The similarities between shifty St. Thomas wideouts – and close friends – senior Dan Noehring and junior Dan Ferrazzo are numerous. The Dan duo were both: -Captains of their high school football teams (Noehring hails from Lakeville South, and Ferrazzo’s a Mahtomedi product).
If the St. Thomas football team has any hopes of playing in the NCAA Division III Playoffs, it knows winning out is pretty much the only option. That got a lot more difficult this week despite a 20-12 win at Gustavus last Saturday.
The excitement of a road win for the St. Thomas football team at Gustavus was a bit tempered Saturday as the Tommies headed back to St. Paul. St. Thomas, ranked No. 6 in Division III headed into the game, actually dropped three spots in the polls despite claiming a 20-12 win over the Gusties.
It’s probably been a very, very long time since St. Thomas had to look up at Gustavus in the MIAC football standings, but that’s exactly the case as the two teams square off Saturday afternoon in St. Peter. The Gusties have made quite a turnaround in the last year and are 3-1 entering Saturday’s contest.
There were several smiling faces on the field after the St. Thomas football team got done with a dominating Homecoming performance on Saturday at O’Shaughnessy Stadium. The Tommies, ranked No. 6 in Division III, piled up nearly 700 yards of total offense and had seven different players score touchdowns in a 65-6 win over the Knights to claim their first MIAC win of the season.
After falling to St. John’s 20-18 in the conference opener, every week the rest of the season will essentially be a playoff game for the Tommies. St. Thomas (2-1, 0-1) can’t afford to have another MIAC loss if it has any hopes of another league title and a trip to the NCAA Playoffs.
The St. Thomas campus, at least from a football standpoint, was quiet last weekend with the Tommies on a bye following a frustrating loss to St. John’s. With that bye after three games, it gave St. Thomas an early chance to correct several mistakes and get back to the fundamentals of football.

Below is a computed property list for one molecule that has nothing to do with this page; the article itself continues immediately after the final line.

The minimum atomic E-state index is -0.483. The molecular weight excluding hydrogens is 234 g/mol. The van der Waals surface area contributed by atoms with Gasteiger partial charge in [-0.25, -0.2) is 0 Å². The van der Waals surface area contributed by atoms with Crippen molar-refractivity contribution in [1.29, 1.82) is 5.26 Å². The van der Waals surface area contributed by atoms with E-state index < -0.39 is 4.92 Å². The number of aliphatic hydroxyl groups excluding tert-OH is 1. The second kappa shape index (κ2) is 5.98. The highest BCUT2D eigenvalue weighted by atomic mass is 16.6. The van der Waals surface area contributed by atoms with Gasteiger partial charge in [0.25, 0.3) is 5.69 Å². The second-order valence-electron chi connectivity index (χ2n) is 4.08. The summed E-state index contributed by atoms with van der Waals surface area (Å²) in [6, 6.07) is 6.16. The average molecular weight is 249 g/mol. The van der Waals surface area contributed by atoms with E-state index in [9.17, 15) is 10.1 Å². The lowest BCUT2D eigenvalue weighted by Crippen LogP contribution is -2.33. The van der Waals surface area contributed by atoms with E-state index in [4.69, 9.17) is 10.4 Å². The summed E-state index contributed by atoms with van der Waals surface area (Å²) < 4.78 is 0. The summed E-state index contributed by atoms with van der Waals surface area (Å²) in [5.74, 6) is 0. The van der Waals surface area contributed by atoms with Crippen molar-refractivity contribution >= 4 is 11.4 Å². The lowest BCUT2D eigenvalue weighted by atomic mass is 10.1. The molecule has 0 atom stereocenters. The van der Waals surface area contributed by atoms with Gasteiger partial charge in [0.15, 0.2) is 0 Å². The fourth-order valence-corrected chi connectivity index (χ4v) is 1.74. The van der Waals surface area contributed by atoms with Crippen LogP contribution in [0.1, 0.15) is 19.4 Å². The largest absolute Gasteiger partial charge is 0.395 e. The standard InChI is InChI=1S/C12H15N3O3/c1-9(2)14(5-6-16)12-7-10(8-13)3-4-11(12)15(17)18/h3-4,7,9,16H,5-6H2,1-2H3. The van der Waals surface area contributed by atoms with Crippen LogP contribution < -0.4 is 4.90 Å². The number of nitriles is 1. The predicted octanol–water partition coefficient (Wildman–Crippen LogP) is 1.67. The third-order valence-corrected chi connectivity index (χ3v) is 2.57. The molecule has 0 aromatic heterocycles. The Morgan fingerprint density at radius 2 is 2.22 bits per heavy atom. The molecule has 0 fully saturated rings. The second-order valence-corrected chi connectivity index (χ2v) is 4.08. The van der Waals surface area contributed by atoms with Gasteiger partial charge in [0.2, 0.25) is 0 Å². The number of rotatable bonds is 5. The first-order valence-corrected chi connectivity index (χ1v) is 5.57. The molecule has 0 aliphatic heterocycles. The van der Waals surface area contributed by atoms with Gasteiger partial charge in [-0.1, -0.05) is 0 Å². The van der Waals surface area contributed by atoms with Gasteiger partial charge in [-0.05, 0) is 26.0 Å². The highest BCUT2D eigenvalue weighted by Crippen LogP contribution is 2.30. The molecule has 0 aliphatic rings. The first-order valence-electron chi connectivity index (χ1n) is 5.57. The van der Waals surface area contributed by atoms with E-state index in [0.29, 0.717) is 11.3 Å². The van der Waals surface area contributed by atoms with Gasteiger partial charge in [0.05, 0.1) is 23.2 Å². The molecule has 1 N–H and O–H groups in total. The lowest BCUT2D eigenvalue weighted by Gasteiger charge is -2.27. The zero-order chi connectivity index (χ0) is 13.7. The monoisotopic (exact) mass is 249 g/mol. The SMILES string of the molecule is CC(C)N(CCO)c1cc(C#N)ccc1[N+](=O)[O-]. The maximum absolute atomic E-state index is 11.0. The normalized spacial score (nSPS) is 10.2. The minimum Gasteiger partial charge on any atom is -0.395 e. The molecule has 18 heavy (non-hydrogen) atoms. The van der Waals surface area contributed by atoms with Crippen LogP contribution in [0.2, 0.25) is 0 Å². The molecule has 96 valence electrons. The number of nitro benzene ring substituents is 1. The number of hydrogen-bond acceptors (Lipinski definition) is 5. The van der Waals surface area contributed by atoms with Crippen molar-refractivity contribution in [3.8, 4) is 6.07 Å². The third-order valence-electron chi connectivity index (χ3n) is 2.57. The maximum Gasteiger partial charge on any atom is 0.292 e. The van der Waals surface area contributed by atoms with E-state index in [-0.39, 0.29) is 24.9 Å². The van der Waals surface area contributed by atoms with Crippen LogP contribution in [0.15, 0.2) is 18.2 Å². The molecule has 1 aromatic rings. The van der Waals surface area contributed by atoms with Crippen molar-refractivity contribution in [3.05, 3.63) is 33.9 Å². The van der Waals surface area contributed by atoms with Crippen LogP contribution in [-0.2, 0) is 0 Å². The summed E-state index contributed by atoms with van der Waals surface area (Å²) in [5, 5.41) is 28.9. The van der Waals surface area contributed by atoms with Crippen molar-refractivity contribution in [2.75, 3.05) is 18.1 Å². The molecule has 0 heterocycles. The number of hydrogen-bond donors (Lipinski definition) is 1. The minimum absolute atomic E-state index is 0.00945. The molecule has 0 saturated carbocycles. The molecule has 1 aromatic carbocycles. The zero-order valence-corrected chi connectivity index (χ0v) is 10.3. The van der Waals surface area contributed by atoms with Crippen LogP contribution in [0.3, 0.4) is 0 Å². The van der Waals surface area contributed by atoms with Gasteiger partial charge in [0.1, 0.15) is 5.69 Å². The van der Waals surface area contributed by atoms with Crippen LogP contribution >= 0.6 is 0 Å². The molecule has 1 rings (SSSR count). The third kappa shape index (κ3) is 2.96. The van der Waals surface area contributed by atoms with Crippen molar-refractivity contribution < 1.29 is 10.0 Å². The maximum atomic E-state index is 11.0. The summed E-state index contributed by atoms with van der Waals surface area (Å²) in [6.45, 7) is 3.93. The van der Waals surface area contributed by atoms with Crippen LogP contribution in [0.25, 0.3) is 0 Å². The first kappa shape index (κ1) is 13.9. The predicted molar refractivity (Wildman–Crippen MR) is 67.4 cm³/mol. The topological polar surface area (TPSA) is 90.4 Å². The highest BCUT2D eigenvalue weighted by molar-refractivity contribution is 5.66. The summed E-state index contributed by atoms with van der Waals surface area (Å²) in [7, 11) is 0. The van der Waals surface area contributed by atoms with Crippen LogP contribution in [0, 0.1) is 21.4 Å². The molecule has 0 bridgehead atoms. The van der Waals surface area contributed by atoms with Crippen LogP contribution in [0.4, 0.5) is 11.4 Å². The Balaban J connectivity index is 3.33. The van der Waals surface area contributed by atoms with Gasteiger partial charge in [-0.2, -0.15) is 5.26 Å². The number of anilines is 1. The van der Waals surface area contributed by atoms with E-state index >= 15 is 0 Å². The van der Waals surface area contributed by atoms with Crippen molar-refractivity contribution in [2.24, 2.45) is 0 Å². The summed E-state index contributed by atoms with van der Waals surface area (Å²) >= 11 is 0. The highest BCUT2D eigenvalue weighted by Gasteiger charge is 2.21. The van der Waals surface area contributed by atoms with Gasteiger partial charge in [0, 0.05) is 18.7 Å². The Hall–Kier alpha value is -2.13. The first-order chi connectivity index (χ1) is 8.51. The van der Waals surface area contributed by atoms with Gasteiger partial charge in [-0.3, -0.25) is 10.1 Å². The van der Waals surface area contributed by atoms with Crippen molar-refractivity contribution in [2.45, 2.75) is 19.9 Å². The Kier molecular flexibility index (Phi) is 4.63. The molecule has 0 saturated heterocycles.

There’s rarely been a time in the St. Thomas/St. John’s football rivalry where it’s considered an upset if the Johnnies come out with the victory. That was exactly the scenario Saturday as the two teams entered their MIAC opener 2-0, with the Tommies ranked No. 2 in the nation after making a run to last year’s national title game.
Why’s Harry Pitera always got a grin on his face? Probably because the two-time All-MIAC outside linebacker has his No. 2-ranked Tommies off to a 2-0 start. Maybe it’s knowing that 10,000-plus fans will be on hand to watch his senior class aim to cap their careers having never lost to arch-rival St. John’s, former MIAC immortal and national powerhouse.
St. Thomas hosts arguably the biggest small-college athletic event of the year Saturday as it opens the MIAC football slate against rival St. John’s at O’Shaughnessy Stadium. When the two teams met in St. Paul two years ago, St. Thomas broke a 29-year record with more than 10,000 people in attendance as the Tommies rolled to a 63-7 victory.
The St. Thomas football team got its first real test against an opponent last Saturday in its home opener, and by all accounts the Tommies passed with flying colors. The Tommies, ranked No. 2 in the national polls, scored the first 15 points against UW-Eau Claire and led 32-7 at the half on the way to a 52-7 victory.
Everybody loves Tremayne Williams. Both on and off the record, his trainers, his teammates and his coach respect and revere the face of the 2013 Tommie football team. “He’s our poster boy,” coach Glenn Caruso said during two-a-days last week at O’Shaughnessy Stadium.
Students moved in over the weekend, and it should make for a festive atmosphere Saturday when No. 2-ranked St. Thomas hosts UW-Eau Claire Saturday afternoon. They may not say it right away, but the three-time defending MIAC champion Tommies have their sights set on something bigger: A national championship.
I’ve never been a huge fan of the “what might have been” scenario, especially when it comes to sports and championships. I’ve always viewed that as pretty cut and dry. If you did enough, you’ll win a championship. If you didn’t, you won’t.
If you head over to Palmer field at O’Shaughnessy Stadium it’s pretty quiet these days. That will all change in a few short weeks as the St. Thomas football team prepares for the start of the fall season. Camp starts in early August for the Tommies, who went 14-1 last season. That one loss prevented St. Thomas from winning its first national championship.